Storytelling in contemporary art photography
I read The Photograph as Contemporary Art by Charlotte Cotton. Her book helped me understand the art of photography on a much deeper level. The chapter on Tableau Photography resonated with me the most, I feel extremely inspired and moved by this type of photography. Here it write what I learned about Tableau Photography and the photographers and photographs featured in her book.
Tableau photography is about creating narratives in photography that reference paintings, literature, and the lives of people from the past. In this way, it shows how contemporary life parallels with other times in history. How those narratives are created vary widely by photographer.
This photograph by Jeff Wall is stylized enough for us see that it’s intentionally choreographed to function as an allegory of psychological distress, it calls into question the idea of the photographer working alone, it redefines the role of the photographer as an orchestrator of cast and crew.
Philip-Lorca diCorcia took portraits of men he asked to pose for him around Santa Monica Boulevard in Hollywood. His image titles say name, age, from location, amount paid to pose for him.
These titles make the viewer wonder about the story and aspiration of the individual. The use of their bodies along the amount paid is clear reference to sex industry, this could be a statement about the realities of the pursuit of fame.
His Dramatic lighting is often considered cinematic, but tableau photography is not a still version of cinema. It uses cinema, novels, art, etc. as reference points to help the viewer accept it as a merging of fact and fiction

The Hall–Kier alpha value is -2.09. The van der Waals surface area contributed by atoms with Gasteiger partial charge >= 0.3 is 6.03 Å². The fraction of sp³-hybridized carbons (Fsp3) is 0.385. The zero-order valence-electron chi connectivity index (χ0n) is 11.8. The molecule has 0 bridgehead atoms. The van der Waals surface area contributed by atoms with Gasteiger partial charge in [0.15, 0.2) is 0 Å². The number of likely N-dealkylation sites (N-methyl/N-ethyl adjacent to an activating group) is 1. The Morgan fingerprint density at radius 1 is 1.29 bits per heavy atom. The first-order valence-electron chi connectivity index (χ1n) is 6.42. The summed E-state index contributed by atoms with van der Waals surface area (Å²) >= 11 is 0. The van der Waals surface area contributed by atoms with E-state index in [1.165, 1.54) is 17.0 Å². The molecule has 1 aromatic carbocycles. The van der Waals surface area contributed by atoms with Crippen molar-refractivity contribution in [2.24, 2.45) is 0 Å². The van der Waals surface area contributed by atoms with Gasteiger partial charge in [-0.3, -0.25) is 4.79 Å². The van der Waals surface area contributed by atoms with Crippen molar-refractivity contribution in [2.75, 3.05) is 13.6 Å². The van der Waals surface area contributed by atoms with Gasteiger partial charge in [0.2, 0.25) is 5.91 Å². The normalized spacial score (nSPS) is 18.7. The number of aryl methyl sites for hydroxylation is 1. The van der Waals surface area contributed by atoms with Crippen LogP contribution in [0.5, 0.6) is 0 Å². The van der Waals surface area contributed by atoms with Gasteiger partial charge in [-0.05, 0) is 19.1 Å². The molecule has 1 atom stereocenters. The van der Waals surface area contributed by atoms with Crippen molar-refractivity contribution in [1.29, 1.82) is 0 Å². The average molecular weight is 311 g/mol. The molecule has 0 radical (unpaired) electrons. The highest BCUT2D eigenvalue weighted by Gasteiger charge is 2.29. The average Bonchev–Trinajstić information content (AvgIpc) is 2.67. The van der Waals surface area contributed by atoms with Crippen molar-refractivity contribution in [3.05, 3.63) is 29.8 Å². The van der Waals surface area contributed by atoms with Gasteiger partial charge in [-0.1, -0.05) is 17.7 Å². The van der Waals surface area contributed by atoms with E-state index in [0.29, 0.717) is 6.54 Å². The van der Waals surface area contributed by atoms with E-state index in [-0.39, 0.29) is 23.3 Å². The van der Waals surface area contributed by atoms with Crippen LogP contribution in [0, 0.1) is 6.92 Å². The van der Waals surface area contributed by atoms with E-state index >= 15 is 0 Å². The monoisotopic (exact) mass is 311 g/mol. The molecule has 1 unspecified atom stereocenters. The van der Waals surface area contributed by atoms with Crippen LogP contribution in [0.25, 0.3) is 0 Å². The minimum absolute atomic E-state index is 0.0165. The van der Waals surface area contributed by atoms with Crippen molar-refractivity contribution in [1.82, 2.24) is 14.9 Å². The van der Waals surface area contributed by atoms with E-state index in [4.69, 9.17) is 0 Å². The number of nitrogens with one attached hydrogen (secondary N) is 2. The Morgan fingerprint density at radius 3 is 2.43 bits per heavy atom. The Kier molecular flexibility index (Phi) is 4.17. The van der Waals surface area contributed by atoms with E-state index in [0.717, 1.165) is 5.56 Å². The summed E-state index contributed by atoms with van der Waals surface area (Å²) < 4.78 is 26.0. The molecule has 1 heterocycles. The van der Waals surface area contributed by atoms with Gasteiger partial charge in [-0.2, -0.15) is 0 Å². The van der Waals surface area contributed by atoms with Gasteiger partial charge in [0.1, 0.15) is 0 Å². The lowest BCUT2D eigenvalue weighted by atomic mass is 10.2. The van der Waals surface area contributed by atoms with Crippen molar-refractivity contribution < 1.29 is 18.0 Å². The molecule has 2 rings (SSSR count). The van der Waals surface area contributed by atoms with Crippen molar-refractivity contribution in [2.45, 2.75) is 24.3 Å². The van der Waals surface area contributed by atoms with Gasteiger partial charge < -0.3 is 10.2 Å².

One of the great uses of tableau photography as a format, is that it can carry intense but ambiguous drama that’s shaped by the viewer’s own train of thought. It can cause anxiety or uncertainty about the meaning of an image.
Sarah Dobai used tableau photography for ambiguous and unreferenced narratives. Her images have a dreamlike quality that is created by not referencing a time and place. The psychological drama is apparent in her photographs but intentionally left open ended. This photo was taken in Dobai’s living space which allowed signs of her life to become a part of the piece.
With Hannah Starkey, she used tableau photography to depict figures with faces turned away from us, leaving character unexplained. Their thoughts are not revealed, leaving it to our imagination to make potential explanations. The staging around the characters don’t really tell us their identities but rather give us clues to who they might be.
Gregory Crewdson’s photograph references Ophelia from Hamlet but in a modern and suburban setting. Here is another example how tableau photography references literature. In Gregory’s case, as the creator, he shifts into director mode, directing how the image will be created with entire crew of people without actually taking the image himself. He said in a documentary that he doesn’t do any thing hands on, he doesn’t even like clicking the shutter.
Thomas Demand starts with a photograph of an architectural place, sometimes a specific place then carefully reconstructs a simplified model of it using styrofoam, paper and card. He then photographs the scene. This image is of a model of the interior of the tunnel where princess Diana had her tragic car accident. This is an example of how tableau photography tells story by referencing a famous historical event.